The ever-increasing use of electrical appliances, along with the consequent demand for electric power, has greatly increased awareness of possible risks from electric and magnetic fields at extremely low frequencies. In particular, concern has been raised about power lines. This concern has, in some cases, led to strong opposition to the installation of transmission facilities, which has delayed or even prevented their licensing. The proximity to power lines in suburbs usually means less demand for the properties and lower real estate values due to concerns about raising families near these powerful sources of electromagnetic radiation.

The idea that such fields might be deleterious has been seriously considered only since 1979, when researchers suggested, on the basis of a case control study conducted in Colorado , that the fields associated with power lines and domestic electric wiring might cause cancer in children.

At the time the idea seemed bizarre - power lines were such a normal part of everyday life and they had not been shown in laboratory experiments to have any effect that appeared to be even remotely connected with the development of cancer. During the past 25 years, however, numerous epidemiological studies have suggested a link between leukaemia and brain cancer in adults and exposure to similar and higher frequency fields at work. Residential-based studies have found similar links. The findings are, however, difficult to interpret. One reason for this is that neither leukaemia nor brain cancer is a single entity; each consists of a variety of conditions that differ in childhood and adult life and may - and in some cases definitely do - have complex causes.

Residential studies do not always directly measure exposure, but frequently use surrogates. These surrogates might include the distance of the residence from overhead power lines or electrical transmission stations or the wiring configurations in the vicinity of the residence, which could be classified as "high" or "low" according to the presence or absence of transformers and the characteristics of the local electricity supply cables.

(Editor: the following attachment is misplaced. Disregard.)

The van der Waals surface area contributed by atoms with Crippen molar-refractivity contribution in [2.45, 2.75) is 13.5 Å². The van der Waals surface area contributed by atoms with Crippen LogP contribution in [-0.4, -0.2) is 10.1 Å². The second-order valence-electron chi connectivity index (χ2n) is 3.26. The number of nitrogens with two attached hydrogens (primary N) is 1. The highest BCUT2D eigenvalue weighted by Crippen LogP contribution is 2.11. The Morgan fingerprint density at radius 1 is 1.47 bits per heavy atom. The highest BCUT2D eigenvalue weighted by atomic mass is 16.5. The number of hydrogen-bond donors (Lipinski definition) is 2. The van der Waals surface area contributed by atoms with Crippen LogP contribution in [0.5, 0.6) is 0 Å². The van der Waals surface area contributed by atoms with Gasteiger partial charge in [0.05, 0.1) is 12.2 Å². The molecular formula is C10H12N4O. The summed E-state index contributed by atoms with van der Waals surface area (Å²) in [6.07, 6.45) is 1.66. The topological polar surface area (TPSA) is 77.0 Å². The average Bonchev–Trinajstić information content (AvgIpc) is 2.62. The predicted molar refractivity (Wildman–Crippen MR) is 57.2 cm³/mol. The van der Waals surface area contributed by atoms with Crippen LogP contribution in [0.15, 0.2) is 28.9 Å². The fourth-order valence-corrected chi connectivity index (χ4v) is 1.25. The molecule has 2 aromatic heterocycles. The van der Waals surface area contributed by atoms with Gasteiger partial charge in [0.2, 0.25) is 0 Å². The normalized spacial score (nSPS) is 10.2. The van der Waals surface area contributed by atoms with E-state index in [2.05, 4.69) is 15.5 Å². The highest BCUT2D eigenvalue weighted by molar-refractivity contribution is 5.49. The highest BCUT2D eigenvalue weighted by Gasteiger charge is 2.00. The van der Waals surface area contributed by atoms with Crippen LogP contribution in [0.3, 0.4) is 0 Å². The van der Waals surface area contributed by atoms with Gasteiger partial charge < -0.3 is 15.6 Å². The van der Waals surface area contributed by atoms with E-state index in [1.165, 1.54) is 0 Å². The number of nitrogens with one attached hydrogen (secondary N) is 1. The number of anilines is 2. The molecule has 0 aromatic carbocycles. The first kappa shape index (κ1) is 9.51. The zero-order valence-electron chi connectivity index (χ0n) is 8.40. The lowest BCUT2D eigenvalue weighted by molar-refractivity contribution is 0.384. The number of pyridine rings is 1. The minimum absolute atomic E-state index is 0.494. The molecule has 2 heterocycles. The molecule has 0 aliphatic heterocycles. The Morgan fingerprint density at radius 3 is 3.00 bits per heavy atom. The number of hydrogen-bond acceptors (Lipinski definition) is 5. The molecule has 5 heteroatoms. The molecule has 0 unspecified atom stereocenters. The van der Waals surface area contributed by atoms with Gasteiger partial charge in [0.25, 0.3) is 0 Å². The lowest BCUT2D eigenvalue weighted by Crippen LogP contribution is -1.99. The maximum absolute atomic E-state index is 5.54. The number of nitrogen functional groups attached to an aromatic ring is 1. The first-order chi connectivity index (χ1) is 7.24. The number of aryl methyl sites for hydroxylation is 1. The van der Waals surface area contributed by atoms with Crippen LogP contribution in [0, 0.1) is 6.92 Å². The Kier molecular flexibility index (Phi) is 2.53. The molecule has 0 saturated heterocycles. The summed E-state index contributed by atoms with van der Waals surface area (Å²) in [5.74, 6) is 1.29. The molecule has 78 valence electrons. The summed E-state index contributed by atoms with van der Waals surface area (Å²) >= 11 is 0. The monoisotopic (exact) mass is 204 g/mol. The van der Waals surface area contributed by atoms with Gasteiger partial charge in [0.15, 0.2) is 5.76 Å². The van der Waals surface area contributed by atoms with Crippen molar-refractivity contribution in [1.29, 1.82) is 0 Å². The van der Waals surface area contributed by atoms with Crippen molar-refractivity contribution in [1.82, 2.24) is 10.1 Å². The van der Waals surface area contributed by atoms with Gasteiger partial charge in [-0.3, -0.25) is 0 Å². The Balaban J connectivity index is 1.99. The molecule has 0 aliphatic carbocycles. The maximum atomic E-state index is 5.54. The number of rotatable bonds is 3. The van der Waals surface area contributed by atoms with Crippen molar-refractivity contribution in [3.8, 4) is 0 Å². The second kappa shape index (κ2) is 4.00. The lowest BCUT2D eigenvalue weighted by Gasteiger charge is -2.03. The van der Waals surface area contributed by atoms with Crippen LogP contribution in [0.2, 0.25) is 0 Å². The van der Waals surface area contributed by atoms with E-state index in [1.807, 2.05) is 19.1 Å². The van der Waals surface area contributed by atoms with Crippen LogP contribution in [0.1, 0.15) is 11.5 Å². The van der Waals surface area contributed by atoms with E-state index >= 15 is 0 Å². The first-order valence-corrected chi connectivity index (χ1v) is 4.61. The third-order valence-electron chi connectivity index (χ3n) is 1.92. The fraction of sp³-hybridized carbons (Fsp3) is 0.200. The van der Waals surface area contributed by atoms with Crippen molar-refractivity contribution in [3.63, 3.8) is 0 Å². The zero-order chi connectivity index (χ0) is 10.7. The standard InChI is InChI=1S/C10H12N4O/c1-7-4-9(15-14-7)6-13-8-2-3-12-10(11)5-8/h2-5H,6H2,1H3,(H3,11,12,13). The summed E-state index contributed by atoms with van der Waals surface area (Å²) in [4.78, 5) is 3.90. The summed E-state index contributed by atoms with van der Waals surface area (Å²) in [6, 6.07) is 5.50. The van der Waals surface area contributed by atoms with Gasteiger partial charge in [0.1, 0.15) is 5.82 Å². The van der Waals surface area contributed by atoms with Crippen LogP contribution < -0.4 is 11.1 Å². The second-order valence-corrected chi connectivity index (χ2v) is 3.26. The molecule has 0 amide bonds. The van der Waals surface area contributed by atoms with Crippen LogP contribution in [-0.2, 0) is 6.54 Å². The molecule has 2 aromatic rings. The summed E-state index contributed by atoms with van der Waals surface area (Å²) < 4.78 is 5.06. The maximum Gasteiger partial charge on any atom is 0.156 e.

However, in three Scandinavian studies in 1993, children who lived in houses within broad corridors around power lines had higher than normal rates of leukaemia and brain cancer. Other studies have shown similar results: the incidence of leukaemia with residential exposure equal to or greater than 0.2 (T (or 0.25 (T in the Danish series) was 2.1 times that in the unexposed population. A recent study in Canada , in which participants wore personal monitoring devices, supports a link between magnetic field exposure and an increased risk of childhood leukaemia. Evidence of a carcinogenic effect in adults has been supported by studies that have suggested occupational hazards for leukaemia and cancer of the brain.

In a three year study of some 570 people in Auckland, New Zealand researchers found that people living within 20 metres of high tension power lines were three times as likely to have asthma, twice as likely to experience major depression, twice as likely to suffer from immune deficiencies (including allergies and dermatitis) and more likely to have diabetes than those who did not live within such proximity to power lines.

Researchers have also found significant evidence that occupational exposure to electromagnetic fields may reduce melatonin levels. Melatonin levels appear to be affected by the intensity and length of exposure. as well as time of day it occurred; levels did not return to normal when workers were away on weekends. Melatonin, produced by the body, regulates sleep cycles and is a potent antioxidant that protects us from cancer.

The magnetic field strength produced by overhead lines depends mainly on the current flowing and distance from the line. Unlike the voltage, the current may change considerably during the day according to the demand for energy and, therefore, the magnetic field from power lines will be highly variable, reaching its maximum values when the load is highest - that is, when many people are using electrical appliances. Objects and buildings provide little or no screening for the magnetic field. In other words, even though it is safer to be farther from power lines, buildings don't block out the magnetic field.

Exposure to electromagnetic radiation from appliances in buildings is also an area of growing concern. The results from measurements in some offices show that magnetic induction levels are within the range 0.2-3.2 (T close to typical office devices such as personal computers and photocopiers, while at the writing desks and in usual conditions the mean value is equal to 0.37 (T, with a maximum value of 1.4 (T. Most new computers have a screening device on the front but unfortunately not behind the computers, so don't sit behind a computer. In a few buildings I have investigated, wiring ran inside internal columns in the buildings, with people working right next to the columns. The exposure was extremely high and resulted in many health complaints. Devices to measure electromagnetic radiation are relatively cheap and can be obtained from some electrical stores.

In the home environment, the most significant exposure is likely to come from electrical equipment, clocks and lights in the bed head or near where people sleep. In addition, exposure can be considerable if the bed backs onto a wall that has a circuit board behind it. In general the bedroom should not have too many electrical devices in it and none near the area where one's head is during sleep.

Peter Dingle is an environmental and nutritional toxicologist and Associate Professor in Health and the Environment at Murdoch University .